“Without Rev. Scott Venable agreeing to take me as a pastoral intern my second year of divinity school and encouraging my vision of ministry and God’s call, there is no telling if I would have been called in a bi-vocational setting like I am at Fairview. Good conversations filled with questions, concerns and excitement from Fairview members and boards helped them see how this model works and Fairview took a chance on me and we all stepped out on our faith in May of 2017 when they extended the call and I accepted.”

Cosmetology as Ministry

“I see bi-vocational ministry as an opportunity to bring the secular and sacred worlds together,” says Victoria. To unite the secular and sacred, Victoria listens. Serving her clientele in the salon, Victoria notes that the salon is a place for people to download their burdens by sharing them with their cosmetologist, allowing the space to become a place of ministry. She listens to her clients while she works, and because they know her background in the church, she provides a safe space where her clients can open up about their lives and their burdens.

“If anything, even though we’re not seeing members of my clientele necessarily in Moravian churches, they know who Jesus is,” says Victoria. “If they don’t, they figure out who Jesus is by the time they leave because I respectfully mention him once or twice. And they hear Christian music throughout their time here in the salon. We play it with other genres of music to be respectful of all faith backgrounds and beliefs.”

As a result, Victoria feels that working at the salon has been beneficial, not detrimental to her ministry work. “If anything, it’s helped influence me to meet people where they are [in their lives], in the church and here in the salon.”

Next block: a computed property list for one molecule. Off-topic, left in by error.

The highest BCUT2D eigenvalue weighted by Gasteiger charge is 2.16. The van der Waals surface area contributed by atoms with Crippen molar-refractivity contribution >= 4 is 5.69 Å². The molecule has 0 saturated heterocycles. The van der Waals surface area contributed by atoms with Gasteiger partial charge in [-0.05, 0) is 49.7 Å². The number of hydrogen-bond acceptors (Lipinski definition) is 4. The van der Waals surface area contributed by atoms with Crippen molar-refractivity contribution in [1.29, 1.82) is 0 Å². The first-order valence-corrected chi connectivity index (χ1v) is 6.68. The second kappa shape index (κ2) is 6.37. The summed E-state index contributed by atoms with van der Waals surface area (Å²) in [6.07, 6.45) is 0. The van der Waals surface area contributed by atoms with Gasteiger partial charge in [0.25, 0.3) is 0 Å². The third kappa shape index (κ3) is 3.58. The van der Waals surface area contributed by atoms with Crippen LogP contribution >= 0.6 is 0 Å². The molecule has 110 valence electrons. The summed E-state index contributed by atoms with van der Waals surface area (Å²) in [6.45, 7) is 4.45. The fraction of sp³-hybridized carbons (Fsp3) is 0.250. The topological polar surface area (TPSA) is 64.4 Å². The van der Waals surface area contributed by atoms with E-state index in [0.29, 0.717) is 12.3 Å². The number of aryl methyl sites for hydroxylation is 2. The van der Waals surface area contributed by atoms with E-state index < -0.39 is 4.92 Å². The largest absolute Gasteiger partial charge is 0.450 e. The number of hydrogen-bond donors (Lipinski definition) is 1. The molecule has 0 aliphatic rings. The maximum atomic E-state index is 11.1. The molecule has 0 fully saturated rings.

Besides listening, Victoria connects the secular and sacred via finances. “I noticed the Moravian churches around me were beginning to share their financial troubles and I wanted to be proactive about my call into ministry. I wanted to help,” she says.

Since not every church can afford a full-time pastor or two pastors, Victoria decided to research bi-vocational ministry instead. “I discovered many churches have a long history of this practice that comes with a lot of benefits,” she says. “Bi-vocational ministry offers me the opportunity to serve a church in the best way possible without bringing them financial stress; I can still make a living and fulfill God’s call on my life into the ministry.”

While Victoria isn’t alone in her bi-vocational ministry, as a young pastor she has demonstrated that bi-vocational ministry is a viable option of service for those who feel called to serve the Moravian Church, but also wish to pursue other paths. Bi-vocational ministry offers a possible solution to lessening churches’ financial burdens and may provide other ways to do local mission and outreach work. 

Story by Anna French, IBOC intern. View the Board of Cooperative Ministries interview with Victoria at:

Ed. Note: Shortly before this story went to press, Victoria took a leave of absence from Fairview. She remains dedicated to active ministry.